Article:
Sunday 29 January 2012


Our final stop on our road trip was Northwich.  We have been to Northwich a few times now as it does have quite a few charity shops and can be quite good for shopping. 

Parking in Northwich is relatively straightforward as there is a large car park behind the local Magistrates Court – free too which is a bonus.  On this visit we parked in the Cooperative Supermarket car park near the centre with 3 hours free parking.  I decided to park there for a change as we always get stuck in the traffic on the A559 turning towards Manchester.

Northwich town centre doesn’t look good when passing through in a car, as the shopping centre is one of those damned featureless, concrete confections from the 70s.  Town planners from the 60s and 70s have a lot to answer for, including the pedestrian subway that tunnels underneath the centre of Northwich.  I have never liked pedestrian subways in general as they smell like toilets and are the home to muggers, skateboarding kids and graffiti artists.  I much prefer dodging the traffic than using these subterranean hell holes – I live near one myself and often cross four lanes of traffic than risk the nastiness of the subway.

You can’t escape the fact the shopping centre blights Northwich and on this visit I noticed even more of the shops had closed down in the centre.  One of these shops had been taken over by a charity shop as it is very unusual to have automatic doors on charity shops.  I have to say the doors did seem to have a mind of their own as they either didn’t open or only open enough to let a small child through.  The shop had plenty of space to display its wares too, as often charity shops are cramped and packed to the rafters like a hoarder’s paradise. 

Next to the shopping centre is a covered market.  If you have read the blog before I am not entirely impressed with markets, as I spent practically every Saturday as a child being dragged through one market or another.  However despite this being a rather traditional market I did quite like it – maybe it was because they had a book stall, a record stall (you can spend hours going through the stuff) and a handicraft stall, so it takes the chav factor down several notches.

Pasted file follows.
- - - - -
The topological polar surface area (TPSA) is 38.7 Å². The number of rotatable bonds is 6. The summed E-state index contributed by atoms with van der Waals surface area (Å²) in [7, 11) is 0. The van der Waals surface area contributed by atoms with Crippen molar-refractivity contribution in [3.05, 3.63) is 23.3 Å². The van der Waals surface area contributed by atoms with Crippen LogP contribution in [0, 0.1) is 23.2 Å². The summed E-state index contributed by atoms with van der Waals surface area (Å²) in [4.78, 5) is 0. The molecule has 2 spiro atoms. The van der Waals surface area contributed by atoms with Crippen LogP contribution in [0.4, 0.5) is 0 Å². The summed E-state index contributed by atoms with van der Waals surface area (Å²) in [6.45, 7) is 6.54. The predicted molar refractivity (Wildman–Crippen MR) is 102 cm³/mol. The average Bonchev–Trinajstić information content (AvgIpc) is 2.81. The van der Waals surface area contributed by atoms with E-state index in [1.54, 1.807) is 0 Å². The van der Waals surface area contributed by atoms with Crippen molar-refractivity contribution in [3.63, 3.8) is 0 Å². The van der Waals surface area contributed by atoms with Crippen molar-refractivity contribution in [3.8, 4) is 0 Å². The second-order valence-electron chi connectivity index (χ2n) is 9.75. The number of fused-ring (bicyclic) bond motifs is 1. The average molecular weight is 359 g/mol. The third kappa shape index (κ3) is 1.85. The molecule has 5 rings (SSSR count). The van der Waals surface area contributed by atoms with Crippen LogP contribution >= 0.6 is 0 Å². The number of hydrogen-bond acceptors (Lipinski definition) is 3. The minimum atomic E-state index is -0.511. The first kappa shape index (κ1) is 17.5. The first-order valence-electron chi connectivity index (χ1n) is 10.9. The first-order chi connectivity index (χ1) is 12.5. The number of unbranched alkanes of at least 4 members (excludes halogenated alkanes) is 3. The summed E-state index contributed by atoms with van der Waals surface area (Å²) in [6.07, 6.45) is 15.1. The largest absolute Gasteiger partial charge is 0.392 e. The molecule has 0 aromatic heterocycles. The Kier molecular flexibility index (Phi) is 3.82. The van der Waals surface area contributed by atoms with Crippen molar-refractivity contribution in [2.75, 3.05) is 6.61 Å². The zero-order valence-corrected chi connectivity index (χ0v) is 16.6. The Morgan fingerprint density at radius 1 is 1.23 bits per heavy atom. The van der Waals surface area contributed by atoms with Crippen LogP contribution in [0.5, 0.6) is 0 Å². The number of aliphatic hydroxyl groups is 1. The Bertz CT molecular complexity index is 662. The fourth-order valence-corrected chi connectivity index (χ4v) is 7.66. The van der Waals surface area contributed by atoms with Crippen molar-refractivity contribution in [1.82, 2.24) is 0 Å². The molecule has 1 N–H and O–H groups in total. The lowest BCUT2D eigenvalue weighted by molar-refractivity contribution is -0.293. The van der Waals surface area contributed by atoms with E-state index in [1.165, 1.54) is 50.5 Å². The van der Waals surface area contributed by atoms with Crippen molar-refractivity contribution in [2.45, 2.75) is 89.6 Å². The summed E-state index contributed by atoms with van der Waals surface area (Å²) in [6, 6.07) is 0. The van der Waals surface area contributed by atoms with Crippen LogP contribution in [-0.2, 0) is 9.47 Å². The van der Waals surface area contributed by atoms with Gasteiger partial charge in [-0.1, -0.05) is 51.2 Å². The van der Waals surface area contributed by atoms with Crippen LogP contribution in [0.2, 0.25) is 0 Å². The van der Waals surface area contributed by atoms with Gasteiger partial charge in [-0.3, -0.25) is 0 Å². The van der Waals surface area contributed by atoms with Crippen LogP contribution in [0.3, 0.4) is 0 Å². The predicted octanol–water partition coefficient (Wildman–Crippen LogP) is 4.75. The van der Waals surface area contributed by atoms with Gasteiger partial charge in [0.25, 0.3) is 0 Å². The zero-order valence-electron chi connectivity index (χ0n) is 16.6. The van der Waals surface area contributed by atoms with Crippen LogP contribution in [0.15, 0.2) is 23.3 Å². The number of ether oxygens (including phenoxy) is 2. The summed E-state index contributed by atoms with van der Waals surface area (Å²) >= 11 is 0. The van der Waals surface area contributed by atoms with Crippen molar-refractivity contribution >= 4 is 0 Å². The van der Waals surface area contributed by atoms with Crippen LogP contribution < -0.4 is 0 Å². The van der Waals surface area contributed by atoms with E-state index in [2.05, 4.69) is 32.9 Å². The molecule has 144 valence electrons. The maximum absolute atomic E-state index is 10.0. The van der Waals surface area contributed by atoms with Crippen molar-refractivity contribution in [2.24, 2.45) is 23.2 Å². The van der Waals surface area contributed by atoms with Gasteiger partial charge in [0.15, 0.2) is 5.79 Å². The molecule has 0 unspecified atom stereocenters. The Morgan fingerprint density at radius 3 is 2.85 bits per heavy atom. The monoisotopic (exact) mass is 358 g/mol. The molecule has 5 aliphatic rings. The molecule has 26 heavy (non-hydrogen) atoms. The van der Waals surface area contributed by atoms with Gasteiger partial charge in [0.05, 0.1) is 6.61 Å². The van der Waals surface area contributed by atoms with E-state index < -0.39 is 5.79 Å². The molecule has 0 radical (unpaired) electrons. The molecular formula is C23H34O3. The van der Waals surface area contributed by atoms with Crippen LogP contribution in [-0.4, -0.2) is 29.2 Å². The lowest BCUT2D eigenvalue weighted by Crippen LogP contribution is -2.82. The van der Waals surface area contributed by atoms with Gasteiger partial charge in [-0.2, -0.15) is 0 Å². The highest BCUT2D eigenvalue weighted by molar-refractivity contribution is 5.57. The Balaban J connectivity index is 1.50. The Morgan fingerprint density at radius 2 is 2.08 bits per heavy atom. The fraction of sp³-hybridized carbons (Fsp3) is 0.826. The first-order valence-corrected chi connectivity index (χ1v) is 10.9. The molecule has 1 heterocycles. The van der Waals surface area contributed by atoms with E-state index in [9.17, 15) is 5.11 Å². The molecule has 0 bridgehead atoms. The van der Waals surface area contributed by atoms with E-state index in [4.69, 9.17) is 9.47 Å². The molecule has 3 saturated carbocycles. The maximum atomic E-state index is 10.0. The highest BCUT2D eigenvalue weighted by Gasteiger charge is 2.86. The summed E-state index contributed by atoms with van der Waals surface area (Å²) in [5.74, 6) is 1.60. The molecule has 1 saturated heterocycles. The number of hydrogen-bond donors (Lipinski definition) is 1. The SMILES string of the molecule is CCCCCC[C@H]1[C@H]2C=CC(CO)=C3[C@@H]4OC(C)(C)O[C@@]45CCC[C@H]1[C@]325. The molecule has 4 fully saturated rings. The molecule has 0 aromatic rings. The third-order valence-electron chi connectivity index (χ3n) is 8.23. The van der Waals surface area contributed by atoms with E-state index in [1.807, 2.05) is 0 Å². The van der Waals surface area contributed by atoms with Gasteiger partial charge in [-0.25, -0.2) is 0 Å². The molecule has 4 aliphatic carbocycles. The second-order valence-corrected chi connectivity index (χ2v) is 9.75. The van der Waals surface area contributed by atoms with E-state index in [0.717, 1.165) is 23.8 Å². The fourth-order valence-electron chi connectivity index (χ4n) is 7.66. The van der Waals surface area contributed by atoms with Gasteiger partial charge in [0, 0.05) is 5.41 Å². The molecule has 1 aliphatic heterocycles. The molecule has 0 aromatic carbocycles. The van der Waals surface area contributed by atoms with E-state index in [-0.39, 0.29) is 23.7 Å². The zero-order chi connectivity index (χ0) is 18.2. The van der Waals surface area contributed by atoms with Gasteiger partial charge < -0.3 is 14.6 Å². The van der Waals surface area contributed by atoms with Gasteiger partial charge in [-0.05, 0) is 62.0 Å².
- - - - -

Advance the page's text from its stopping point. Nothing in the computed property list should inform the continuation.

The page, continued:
Once you have escaped the depressiveness of the shopping centre, there is a nice winding pedestrianised street in the heart of Northwich.  You wouldn’t guess it was there unless you either knew about it or chanced your arm going to Northwich.  The street is peppered with the odd scary looking pub, a department store, plenty of charity shops, regular high street stores and banks you would find on any British high street.  There were a few independent shops too like ‘Antz In Yer Pantz’ children’s shop, old style sweet shop and a knitting shop, which is great to see. 

The street is quite a bizarre selection of building from the modern to black and white Tudor style.  Whilst in other wealthier towns there would have been campaigns about the encroachment of these modern buildings, in Northwich it has a down-to-earth attitude towards development which I simply quite like.

The charity shops weren’t that exciting though.  Although I do quite like the St Luke's Hospice at the top end of the street with its two floors of stock as it has a nice vintage feel to the place.  Neil didn’t find anything, but I found a cheap book I was looking for.  We have found some records on previous visits though and I have a theory that more working class towns have more diverse music tastes than posh towns.  Northwich does have a musical heritage as it was once the home of Tim Burgess from The Charlatans and Steve Hewitt the drummer from Placebo, which is quite a good pedigree really.

What I did notice on this trip was the number of puppies being walked in the town - it was like a puppy school convention.  Clearly this must have been their first trip into Northwich after Christmas – they were going wild for the new found smells and the sight of other dogs.  There were lots of spaniels too, whilst they are lovely dogs they’re a fruit-the-loop breed with their inherent dottiness. It took a lot of willpower from me to not steal one of these fluffy balls of loveliness as they were so cute.

Northwich is a nice down-to-earth town with a life and diversity that is sorely lacking in Winsford.  No doubt we will end up in Northwich again, but I really hope something is done about the shopping centre as it’s the one thing letting the town down.

Sunday 22 January 2012